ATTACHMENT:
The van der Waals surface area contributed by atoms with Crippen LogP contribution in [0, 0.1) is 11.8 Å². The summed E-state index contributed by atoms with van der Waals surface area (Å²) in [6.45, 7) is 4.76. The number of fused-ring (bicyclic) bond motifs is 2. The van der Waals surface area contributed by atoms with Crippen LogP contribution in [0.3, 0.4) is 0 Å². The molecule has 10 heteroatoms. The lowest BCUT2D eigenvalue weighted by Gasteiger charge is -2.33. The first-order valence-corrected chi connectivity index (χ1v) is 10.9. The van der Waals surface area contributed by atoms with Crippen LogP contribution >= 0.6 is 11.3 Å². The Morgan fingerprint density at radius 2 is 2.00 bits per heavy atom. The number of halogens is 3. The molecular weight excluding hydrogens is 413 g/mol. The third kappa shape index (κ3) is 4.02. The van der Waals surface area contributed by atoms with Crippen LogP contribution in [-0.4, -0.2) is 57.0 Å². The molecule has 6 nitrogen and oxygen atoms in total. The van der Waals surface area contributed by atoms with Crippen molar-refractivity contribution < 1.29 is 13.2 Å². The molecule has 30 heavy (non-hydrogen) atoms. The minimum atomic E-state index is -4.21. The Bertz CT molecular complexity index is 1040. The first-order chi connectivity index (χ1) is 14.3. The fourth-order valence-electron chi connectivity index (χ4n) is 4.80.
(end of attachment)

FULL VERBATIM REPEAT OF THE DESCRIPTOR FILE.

The van der Waals surface area contributed by atoms with Crippen LogP contribution in [0, 0.1) is 11.8 Å². The summed E-state index contributed by atoms with van der Waals surface area (Å²) in [6.45, 7) is 4.76. The number of fused-ring (bicyclic) bond motifs is 2. The van der Waals surface area contributed by atoms with Crippen LogP contribution in [0.3, 0.4) is 0 Å². The molecule has 10 heteroatoms. The lowest BCUT2D eigenvalue weighted by Gasteiger charge is -2.33. The first-order valence-corrected chi connectivity index (χ1v) is 10.9. The van der Waals surface area contributed by atoms with Crippen LogP contribution >= 0.6 is 11.3 Å². The Morgan fingerprint density at radius 2 is 2.00 bits per heavy atom. The number of halogens is 3. The molecular weight excluding hydrogens is 413 g/mol. The third kappa shape index (κ3) is 4.02. The van der Waals surface area contributed by atoms with Crippen LogP contribution in [-0.4, -0.2) is 57.0 Å². The molecule has 6 nitrogen and oxygen atoms in total. The van der Waals surface area contributed by atoms with Crippen molar-refractivity contribution < 1.29 is 13.2 Å². The molecule has 30 heavy (non-hydrogen) atoms. The minimum atomic E-state index is -4.21. The Bertz CT molecular complexity index is 1040. The first-order chi connectivity index (χ1) is 14.3. The fourth-order valence-electron chi connectivity index (χ4n) is 4.80.